10 Freeway reopens in downtown LA at start of holiday travel week

Gov. Gavin Newsom warned that temporary closures and intermittent lane closures will continue on occasional weekends and overnight as repairs continue.

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The 10 Freeway reopened Sunday evening, just in time for the Monday commute and a week of holiday travel in Los Angeles.

Aerial footage from NewsChopper 4 captured several cars traveling on both eastbound and westbound lanes of a portion of the freeway that’s been closed for more than a week. Los Angeles Mayor Karen Bass said crews will continue to work on the on- and off-ramps to reopen them.

In a press release, Gov. Gavin Newsom said the lanes reopened at 6:30 p.m. Sunday.

"Traffic is now flowing on five lanes in each direction between Alameda Street and the East Los Angeles interchange, ahead of tomorrow morning’s commute and before the Thanksgiving holiday, reducing the disruption to Los Angeles commuters," Newsom said in his statement

Newsom's statement came with a warning to commuters, who should expect intermittent lane closures and temporary closures on "occasional weekends and overnight."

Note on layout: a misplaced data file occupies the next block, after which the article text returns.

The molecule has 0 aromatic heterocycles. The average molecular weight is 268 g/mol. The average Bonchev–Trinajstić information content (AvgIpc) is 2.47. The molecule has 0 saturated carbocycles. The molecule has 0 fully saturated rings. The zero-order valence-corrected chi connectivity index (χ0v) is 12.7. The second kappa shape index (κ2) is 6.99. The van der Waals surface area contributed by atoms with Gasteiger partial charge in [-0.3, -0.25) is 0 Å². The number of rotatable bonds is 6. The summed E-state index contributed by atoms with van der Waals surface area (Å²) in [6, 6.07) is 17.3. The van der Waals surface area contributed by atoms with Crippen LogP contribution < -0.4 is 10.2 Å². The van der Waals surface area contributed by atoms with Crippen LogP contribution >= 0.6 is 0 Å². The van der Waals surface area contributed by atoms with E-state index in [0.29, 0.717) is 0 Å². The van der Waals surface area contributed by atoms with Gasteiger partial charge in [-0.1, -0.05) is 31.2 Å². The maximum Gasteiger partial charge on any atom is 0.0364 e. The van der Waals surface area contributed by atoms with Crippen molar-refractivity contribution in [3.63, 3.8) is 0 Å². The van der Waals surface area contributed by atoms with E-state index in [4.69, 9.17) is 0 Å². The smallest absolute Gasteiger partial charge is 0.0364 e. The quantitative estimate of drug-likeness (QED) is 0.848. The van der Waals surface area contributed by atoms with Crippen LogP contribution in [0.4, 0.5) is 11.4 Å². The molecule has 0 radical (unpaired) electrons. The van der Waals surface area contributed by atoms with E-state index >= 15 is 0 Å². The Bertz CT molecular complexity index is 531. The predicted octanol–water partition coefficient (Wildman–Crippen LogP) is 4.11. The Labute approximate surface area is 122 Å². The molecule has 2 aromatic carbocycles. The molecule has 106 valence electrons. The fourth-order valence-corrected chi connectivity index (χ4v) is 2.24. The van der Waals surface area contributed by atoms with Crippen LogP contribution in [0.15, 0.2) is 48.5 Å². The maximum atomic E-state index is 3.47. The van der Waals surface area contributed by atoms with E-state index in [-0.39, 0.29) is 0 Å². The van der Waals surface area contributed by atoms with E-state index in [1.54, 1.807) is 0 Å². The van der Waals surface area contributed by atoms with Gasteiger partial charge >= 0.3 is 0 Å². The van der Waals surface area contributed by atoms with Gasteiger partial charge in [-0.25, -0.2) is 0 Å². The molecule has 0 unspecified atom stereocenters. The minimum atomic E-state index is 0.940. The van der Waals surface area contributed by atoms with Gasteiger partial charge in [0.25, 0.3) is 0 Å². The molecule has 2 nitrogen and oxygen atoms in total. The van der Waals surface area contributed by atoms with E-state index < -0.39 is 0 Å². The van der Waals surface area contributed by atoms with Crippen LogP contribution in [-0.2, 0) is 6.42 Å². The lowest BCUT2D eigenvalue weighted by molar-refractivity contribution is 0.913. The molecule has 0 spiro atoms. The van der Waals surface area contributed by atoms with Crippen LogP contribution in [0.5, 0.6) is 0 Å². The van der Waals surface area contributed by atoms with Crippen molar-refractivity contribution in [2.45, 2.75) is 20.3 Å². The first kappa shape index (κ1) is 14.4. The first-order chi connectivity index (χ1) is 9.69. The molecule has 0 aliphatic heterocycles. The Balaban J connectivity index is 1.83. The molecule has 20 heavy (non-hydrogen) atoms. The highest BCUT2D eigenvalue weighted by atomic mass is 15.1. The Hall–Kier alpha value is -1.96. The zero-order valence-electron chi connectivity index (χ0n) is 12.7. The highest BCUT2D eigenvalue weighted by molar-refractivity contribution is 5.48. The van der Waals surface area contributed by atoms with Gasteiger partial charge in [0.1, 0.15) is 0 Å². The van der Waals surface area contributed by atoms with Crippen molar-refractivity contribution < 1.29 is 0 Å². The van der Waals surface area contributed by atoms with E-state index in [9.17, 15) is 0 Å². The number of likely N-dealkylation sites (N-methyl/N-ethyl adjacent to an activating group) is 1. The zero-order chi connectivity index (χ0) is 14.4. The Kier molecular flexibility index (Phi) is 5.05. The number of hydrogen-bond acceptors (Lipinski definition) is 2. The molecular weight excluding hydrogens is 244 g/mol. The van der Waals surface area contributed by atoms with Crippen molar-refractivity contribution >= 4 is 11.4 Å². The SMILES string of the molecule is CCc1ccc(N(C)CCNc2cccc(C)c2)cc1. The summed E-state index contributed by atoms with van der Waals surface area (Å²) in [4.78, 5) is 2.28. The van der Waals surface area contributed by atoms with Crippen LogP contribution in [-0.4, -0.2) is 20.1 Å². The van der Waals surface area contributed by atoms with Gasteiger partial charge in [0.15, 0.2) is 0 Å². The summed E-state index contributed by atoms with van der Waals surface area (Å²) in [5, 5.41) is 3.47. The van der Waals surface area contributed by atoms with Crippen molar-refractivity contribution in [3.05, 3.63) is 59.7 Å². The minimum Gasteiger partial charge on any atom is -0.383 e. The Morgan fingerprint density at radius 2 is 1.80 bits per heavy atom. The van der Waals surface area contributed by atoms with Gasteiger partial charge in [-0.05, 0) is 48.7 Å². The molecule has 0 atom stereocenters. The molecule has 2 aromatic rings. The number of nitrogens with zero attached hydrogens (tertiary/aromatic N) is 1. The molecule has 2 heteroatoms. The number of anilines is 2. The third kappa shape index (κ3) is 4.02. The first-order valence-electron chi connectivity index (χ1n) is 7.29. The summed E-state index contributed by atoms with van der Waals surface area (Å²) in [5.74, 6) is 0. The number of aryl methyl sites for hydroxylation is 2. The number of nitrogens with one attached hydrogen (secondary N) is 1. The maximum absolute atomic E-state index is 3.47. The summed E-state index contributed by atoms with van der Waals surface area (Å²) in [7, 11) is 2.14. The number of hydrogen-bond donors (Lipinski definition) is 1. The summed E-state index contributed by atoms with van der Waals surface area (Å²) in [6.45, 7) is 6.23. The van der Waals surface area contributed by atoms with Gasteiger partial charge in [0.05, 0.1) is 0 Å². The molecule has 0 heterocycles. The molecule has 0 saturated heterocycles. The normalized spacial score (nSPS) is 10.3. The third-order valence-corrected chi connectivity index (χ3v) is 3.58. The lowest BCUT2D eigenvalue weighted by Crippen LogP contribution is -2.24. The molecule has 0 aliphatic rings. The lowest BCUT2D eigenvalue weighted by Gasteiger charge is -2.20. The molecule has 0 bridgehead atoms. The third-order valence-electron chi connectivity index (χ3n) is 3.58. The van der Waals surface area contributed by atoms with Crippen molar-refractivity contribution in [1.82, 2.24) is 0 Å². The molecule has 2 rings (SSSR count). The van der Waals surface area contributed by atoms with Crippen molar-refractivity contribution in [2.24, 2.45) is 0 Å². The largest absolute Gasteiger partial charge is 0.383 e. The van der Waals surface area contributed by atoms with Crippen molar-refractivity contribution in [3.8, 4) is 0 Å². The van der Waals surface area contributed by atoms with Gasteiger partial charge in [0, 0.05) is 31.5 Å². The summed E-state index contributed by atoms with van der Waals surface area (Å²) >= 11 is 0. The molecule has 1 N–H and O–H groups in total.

The reopening follows Caltrans’ announcement that it would begin opening the freeway Sunday night and "have the freeway fully open with all five lanes in each direction available for tomorrow morning’s commute between Alameda Street and the East Los Angeles interchange."

The damaged stretch of road handles about 300,000 vehicles per day. Authorities initially feared repair work might include demolition, which would have meant months of closures. Newsom previously announced the freeway would reopen Tuesday after crews ruled out demolition and worked to repair damaged support columns under the bridge.

Drivers faced more than a week of detours in the area that led to delays on nearby freeways and streets as crews worked around the clock to reopen the lanes.

State officials said Wednesday that contractors had removed all of the debris and hazardous materials from beneath the damaged freeway stretch. Caltrans officials said about 264,000 cubic feet of material was removed, enough to fill four Olympic-size swimming pools. More than two dozen burned vehicles were also removed from the area.

That work was completed two days ahead of schedule.

There are more than 250 people working at the job site on 12-hour shifts, 24 hours a day, seven days a week, officials said.

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